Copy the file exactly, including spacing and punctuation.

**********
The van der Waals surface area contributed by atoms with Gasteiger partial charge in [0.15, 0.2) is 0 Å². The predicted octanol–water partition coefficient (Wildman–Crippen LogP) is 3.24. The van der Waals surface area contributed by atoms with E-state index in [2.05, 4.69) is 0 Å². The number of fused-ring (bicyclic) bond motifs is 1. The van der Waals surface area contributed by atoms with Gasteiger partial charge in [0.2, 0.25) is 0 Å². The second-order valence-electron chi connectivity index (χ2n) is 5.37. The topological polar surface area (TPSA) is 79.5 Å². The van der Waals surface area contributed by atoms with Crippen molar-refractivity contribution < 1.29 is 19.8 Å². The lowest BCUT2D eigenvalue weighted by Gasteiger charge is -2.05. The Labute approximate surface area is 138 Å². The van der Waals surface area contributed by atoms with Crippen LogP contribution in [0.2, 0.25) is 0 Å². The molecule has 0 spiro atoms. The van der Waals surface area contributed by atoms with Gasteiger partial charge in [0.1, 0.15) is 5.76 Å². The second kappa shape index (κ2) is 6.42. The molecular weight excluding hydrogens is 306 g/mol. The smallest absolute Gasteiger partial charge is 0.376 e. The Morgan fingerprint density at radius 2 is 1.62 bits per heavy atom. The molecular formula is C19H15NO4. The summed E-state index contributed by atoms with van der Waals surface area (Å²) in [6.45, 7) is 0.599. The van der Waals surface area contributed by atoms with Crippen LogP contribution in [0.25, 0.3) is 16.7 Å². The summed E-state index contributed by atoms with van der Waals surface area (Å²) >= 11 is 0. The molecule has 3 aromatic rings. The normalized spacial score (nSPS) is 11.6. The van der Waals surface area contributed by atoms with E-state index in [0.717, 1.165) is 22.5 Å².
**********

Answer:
The van der Waals surface area contributed by atoms with Gasteiger partial charge in [0.15, 0.2) is 0 Å². The predicted octanol–water partition coefficient (Wildman–Crippen LogP) is 3.24. The van der Waals surface area contributed by atoms with E-state index in [2.05, 4.69) is 0 Å². The number of fused-ring (bicyclic) bond motifs is 1. The van der Waals surface area contributed by atoms with Gasteiger partial charge in [0.2, 0.25) is 0 Å². The second-order valence-electron chi connectivity index (χ2n) is 5.37. The topological polar surface area (TPSA) is 79.5 Å². The van der Waals surface area contributed by atoms with Crippen molar-refractivity contribution < 1.29 is 19.8 Å². The lowest BCUT2D eigenvalue weighted by Gasteiger charge is -2.05. The Labute approximate surface area is 138 Å². The van der Waals surface area contributed by atoms with Crippen LogP contribution in [0.2, 0.25) is 0 Å². The molecule has 0 spiro atoms. The van der Waals surface area contributed by atoms with Gasteiger partial charge in [0.1, 0.15) is 5.76 Å². The second kappa shape index (κ2) is 6.42. The molecular weight excluding hydrogens is 306 g/mol. The smallest absolute Gasteiger partial charge is 0.376 e. The Morgan fingerprint density at radius 2 is 1.62 bits per heavy atom. The molecular formula is C19H15NO4. The summed E-state index contributed by atoms with van der Waals surface area (Å²) in [6.45, 7) is 0.599. The van der Waals surface area contributed by atoms with Crippen LogP contribution in [0.25, 0.3) is 16.7 Å². The summed E-state index contributed by atoms with van der Waals surface area (Å²) >= 11 is 0. The molecule has 3 aromatic rings. The normalized spacial score (nSPS) is 11.6. The van der Waals surface area contributed by atoms with E-state index in [0.717, 1.165) is 22.5 Å².